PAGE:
Politicians will come and go but in Africa, their agenda, irrespective of party, as we have witnessed over the years is mostly to loot and share; something we have sadly come to accept. What is however unacceptable to us is, when a political leader and his cohorts loot and share beyond “acceptable” brackets.

The 25th of February was the day selected for the leader of our beloved nation, to gist us on what he has done so far in the past year with the power we gave to him and well according to him in his address, “…the BHIM nation is well on its route of development contrary to what people say.” My initial reaction to this was the modern Ghanaian cliché “Like Seriously?”

As usual he gave some more promises just like last year and went on and on about his accomplishments though verbose was very scanty. However, I must admit, the man possess panache with a glib of verbal aptitude. He didn’t even “gbaa” once when he ranted on about the few feats he had chalked in his tenure including, promotion of some local companies to produce domestically produced substitute for some of our imports and provision of some infrastructure such as roads, schools and health centers.

Though they are accomplishments, I do not think they are commendable because of the obvious “duh” reason: that is his responsibility. Now, in the best possible way as you continue to read this fragment of my innumerable thoughts, do so carefully with an apolitical lens before you attack my person and dress me up with the usual partisan clothing.


Let’s start with some the loopholes in his accomplishments. “Our Health care system has improved tremendously” and further he claimed it was evident for all to see. While evidently, people died in that recent accident that claimed over 60 lives because of inadequate number of ambulances with others dying day-in-day-out for far less.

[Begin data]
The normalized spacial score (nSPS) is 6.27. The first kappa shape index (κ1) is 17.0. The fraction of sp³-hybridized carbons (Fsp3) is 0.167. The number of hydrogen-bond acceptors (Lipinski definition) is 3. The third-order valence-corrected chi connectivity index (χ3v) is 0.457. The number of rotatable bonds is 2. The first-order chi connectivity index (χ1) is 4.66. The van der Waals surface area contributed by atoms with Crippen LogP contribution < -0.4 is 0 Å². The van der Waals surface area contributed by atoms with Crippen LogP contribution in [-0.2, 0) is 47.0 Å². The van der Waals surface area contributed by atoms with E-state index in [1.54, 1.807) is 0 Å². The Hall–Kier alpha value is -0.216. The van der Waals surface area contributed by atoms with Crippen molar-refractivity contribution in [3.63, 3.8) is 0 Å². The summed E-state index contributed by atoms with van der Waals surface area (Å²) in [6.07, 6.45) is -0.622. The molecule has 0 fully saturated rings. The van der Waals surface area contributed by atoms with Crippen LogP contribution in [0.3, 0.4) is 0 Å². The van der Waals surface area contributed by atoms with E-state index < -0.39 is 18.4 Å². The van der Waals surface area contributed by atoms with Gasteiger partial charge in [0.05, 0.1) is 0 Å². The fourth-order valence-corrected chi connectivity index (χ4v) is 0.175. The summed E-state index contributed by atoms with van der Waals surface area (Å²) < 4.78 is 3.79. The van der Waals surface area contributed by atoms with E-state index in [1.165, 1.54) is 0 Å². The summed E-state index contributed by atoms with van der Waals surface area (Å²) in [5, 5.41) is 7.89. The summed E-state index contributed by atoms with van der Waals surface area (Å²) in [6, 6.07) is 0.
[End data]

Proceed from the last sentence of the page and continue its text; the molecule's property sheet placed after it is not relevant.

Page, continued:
According to him, services contributed 50% to the GDP, industry 26% and primary 24% which on the surface could mean that services have increased in the recent years. But what is really happening here is that our primary production has taken a nose dive while all others remain the same or are decreasing at a lower acceleration.

The Minister of finance finally admitted Ghana imports cocoa from Cote d’Ivoire. Now the focus is not which agency did the importation but the shame in it.  A world renowned worldwide leading producer of cocoa importing 15,000 metric tons with an unspecified amount of money.  A fraction of which could have been used to revamp the cocoa growing sector of the country. More like being a thirsty fish in water.


Ironically because we borrowed some “coins,” this same government comes under intense pressure from the International Monetary Fund (IMF) and donor partners to scrap tax exemptions from the country’s tax laws to enable it accrue more revenue for development instead of depending on aid. Under this current tax regime, some foreign companies operating in some parts of the country in the name of investor incentives are exempted from tax of up to 10 years among others while we the owners of land are getting our exemptions cut.

Now the funny part of this whole thing is that after your business is on the brink of collapse, with a “good standing” with the government you could get some cash pumped into your company to stay afloat like Zoomlion, Tobinco and Karma Pharmaceuticals. The basis of who qualifies for this cash pump remains unclear. I am not saying it is bad but instead of waiting to cure why don’t we spend a fraction of these monies to prevent.

When a nation or a leader has the ability to empower and enrich a people to be proudly independent and self-sufficient but opts to put them in a situation to accept and smile at freebies to survive, it is not only failure but deception. The fact that huge amounts of monies are spent on capacity building to the detriment of major areas that will grow the economy is the issue.